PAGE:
United States District Court, S.D. Indiana, Evansville Division
ENTRY ON DEFENDANT'S MOTION TO DISMISS
RICHARD L. YOUNG, District Judge.
Plaintiff Jill Sandefur alleges Defendant Iron Workers St. Louis District Council Pension Fund ("Iron Workers") violated the Employee Retirement Income Security Act ("ERISA") and committed fraud when Iron Workers refused to provide her with retirement benefits. Iron Workers moves to dismiss the Complaint for failure to state a cause of action upon which relief can be granted pursuant to Federal Rule of Civil Procedure 12(b)(6). For the reasons set forth below, Iron Workers' motion is GRANTED in part and DENIED in part.
Jill Sandefur married Larry Sandefur, a participant in Iron Workers St. Louis District Council Pensions Trust, on January 27, 2000. (Complaint ¶¶ 10, 11). Mr. Sandefur retired on or around September 1, 2000, and passed away on February 8, 2006. ( Id. ¶¶ 12, 13).
Sandefur filed a benefits claim with Iron Workers following her husband's death. ( Id. ¶ 14.) Iron Workers denied her claim, ruling on the basis that Sandefur did not constitute a "Qualified Spouse." Id. The Pension Plan notes that a Qualified Spouse may claim pension "if the Participant and the Spouse became married within the year immediately preceding the date the Participant's pension payments start and they were married for at least a year before his death." (Exhibit A, Filing No. 18, at ECF p. 47).
Sandefur subsequently made multiple requests for full copies of the Pension Plan but claims Iron Workers sent prepared summaries instead. (Complaint ¶ 20.) Additionally, Iron Workers alleges that Sandefur signed a Rejection of the Husband and Wife Option in August of 2000, thereby waiving her future rights to her husband's pension. ( Id. ¶ 17.) Sandefur contends that this document contains her forged signature. ( Id. ¶ 18.)
Sandefur filed this lawsuit on December 30, 2014. ( Id. ¶ 1.) In her Complaint, she alleges that Iron Workers violated ERISA by not giving her adequate notice in writing for denying her claims, that she is entitled to lost benefits with interest, compensatory and punitive damages, and attorney fees. (Requested Relief, Filing No. 1 at 6.) In response, Iron Workers filed a motion to dismiss the Complaint.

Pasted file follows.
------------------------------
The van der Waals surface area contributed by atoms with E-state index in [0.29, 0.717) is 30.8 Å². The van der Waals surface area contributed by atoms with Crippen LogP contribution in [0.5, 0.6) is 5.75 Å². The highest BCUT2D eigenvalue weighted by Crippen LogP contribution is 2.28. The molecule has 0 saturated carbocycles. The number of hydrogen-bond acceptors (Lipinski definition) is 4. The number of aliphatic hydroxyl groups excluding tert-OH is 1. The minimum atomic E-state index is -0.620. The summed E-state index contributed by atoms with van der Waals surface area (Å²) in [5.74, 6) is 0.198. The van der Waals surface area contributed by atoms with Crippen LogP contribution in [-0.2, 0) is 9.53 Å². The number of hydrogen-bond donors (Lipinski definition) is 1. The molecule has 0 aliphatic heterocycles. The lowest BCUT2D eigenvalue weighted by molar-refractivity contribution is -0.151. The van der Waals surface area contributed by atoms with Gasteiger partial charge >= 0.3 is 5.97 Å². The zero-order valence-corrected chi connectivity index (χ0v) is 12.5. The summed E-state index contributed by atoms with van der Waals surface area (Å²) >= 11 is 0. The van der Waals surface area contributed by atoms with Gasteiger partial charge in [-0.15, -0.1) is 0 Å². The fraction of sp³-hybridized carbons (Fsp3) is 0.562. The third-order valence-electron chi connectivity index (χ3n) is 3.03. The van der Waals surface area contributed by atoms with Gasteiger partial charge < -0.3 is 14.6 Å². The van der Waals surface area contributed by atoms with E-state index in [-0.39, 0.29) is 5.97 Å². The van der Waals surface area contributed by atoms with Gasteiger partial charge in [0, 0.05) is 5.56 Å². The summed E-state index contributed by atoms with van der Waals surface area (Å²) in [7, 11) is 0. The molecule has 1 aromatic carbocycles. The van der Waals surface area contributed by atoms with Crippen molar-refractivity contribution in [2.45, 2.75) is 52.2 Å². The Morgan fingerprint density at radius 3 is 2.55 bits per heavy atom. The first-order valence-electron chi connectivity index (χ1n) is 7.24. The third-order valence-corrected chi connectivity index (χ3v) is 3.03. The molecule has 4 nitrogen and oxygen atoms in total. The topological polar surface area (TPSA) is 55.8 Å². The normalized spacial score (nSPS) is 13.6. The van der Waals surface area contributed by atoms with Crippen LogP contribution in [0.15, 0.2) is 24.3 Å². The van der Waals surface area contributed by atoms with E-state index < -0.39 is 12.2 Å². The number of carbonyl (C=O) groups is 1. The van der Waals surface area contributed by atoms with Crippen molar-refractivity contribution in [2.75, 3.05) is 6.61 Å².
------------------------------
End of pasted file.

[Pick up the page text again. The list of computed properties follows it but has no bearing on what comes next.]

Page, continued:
II. Standard of Review
A defendant may move for dismissal when the plaintiff's pleading fails to state a claim upon which relief can be granted. Fed R. Civ. P. 12(b)(6). Courts accept all well pled facts as true and draw all permissible inferences in favor of the plaintiff in reviewing Rule 12(b)(6) motions. Agnew v. Nat'l Collegiate Athletic Ass'n, 683 F.3d 328, 334 (7th Cir. 2012). However, "mere conclusory statements do not suffice." Ashcroft v. Iqbal, 556 U.S. 662, 678 (2009). A plaintiff's obligation to support his claim for relief "requires more than labels and conclusions, and a formulaic recitation of the elements of a cause of action will not do." Bell Atlantic Corp. v. Twombly, 550 U.S. 544, 554 (2007). Courts should not dismiss complaints simply because there is doubt as to whether the plaintiff can prove all factual allegations. Id. at 556. Rather, complaints must contain enough facts "to raise a reasonable expectation that discovery will reveal evidence." Id.
A. ERISA Violation Claims
Iron Workers moves to dismiss the ERISA violation claims under multiple theories. First, Iron Workers asserts that the Complaint fails to satisfy Rule 8 of the Federal Rules of Civil Procedure. Next, it argues that the claims are barred by the statute of limitations and the limitations period contained in the Plan. Iron Workers then argues that the claims are barred because she failed to exhaust her administrative remedies. Finally, Iron Workers argues that relevant case law prohibits Sandefur's forgery claim. The court will discuss each in turn.
1. Does the Complaint Satisfy Rule 8?
Rule 8 requires that complaints contain "a short and plain statement of the claim showing that the pleader is entitled to relief." Fed.R.Civ.P. 8(a)(2). The complaint must be sufficiently plausible such that it shows "more than a sheer possibility that a defendant has acted unlawfully." Iqbal, 556 U.S. at 678. Essentially, "Rule 8 does not unlock the doors of discovery for a plaintiff armed with nothing more than conclusions." ...